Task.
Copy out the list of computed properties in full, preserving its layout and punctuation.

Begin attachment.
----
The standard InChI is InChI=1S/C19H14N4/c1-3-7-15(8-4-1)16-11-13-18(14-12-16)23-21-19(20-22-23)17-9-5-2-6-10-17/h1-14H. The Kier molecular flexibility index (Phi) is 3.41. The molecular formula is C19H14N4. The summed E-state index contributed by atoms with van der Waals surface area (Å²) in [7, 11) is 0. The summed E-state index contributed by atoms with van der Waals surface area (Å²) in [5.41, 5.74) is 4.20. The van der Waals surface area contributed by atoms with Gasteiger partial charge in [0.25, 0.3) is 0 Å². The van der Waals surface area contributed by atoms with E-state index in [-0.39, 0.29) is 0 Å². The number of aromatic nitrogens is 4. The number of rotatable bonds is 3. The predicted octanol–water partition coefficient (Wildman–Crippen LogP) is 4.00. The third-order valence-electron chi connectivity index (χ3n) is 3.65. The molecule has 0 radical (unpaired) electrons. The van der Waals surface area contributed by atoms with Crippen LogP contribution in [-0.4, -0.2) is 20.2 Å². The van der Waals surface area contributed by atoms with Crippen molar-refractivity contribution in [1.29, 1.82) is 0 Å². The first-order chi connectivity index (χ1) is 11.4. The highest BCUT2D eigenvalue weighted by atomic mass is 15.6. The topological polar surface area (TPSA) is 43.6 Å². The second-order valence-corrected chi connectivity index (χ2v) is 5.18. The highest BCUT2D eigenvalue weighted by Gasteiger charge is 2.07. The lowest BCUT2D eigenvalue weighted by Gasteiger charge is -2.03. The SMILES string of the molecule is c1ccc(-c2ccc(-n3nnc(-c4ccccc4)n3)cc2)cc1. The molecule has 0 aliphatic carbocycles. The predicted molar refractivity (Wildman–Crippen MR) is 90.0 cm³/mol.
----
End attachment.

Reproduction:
The standard InChI is InChI=1S/C19H14N4/c1-3-7-15(8-4-1)16-11-13-18(14-12-16)23-21-19(20-22-23)17-9-5-2-6-10-17/h1-14H. The Kier molecular flexibility index (Phi) is 3.41. The molecular formula is C19H14N4. The summed E-state index contributed by atoms with van der Waals surface area (Å²) in [7, 11) is 0. The summed E-state index contributed by atoms with van der Waals surface area (Å²) in [5.41, 5.74) is 4.20. The van der Waals surface area contributed by atoms with Gasteiger partial charge in [0.25, 0.3) is 0 Å². The van der Waals surface area contributed by atoms with E-state index in [-0.39, 0.29) is 0 Å². The number of aromatic nitrogens is 4. The number of rotatable bonds is 3. The predicted octanol–water partition coefficient (Wildman–Crippen LogP) is 4.00. The third-order valence-electron chi connectivity index (χ3n) is 3.65. The molecule has 0 radical (unpaired) electrons. The van der Waals surface area contributed by atoms with Crippen LogP contribution in [-0.4, -0.2) is 20.2 Å². The van der Waals surface area contributed by atoms with Crippen molar-refractivity contribution in [1.29, 1.82) is 0 Å². The first-order chi connectivity index (χ1) is 11.4. The highest BCUT2D eigenvalue weighted by atomic mass is 15.6. The topological polar surface area (TPSA) is 43.6 Å². The second-order valence-corrected chi connectivity index (χ2v) is 5.18. The highest BCUT2D eigenvalue weighted by Gasteiger charge is 2.07. The lowest BCUT2D eigenvalue weighted by Gasteiger charge is -2.03. The SMILES string of the molecule is c1ccc(-c2ccc(-n3nnc(-c4ccccc4)n3)cc2)cc1. The molecule has 0 aliphatic carbocycles. The predicted molar refractivity (Wildman–Crippen MR) is 90.0 cm³/mol.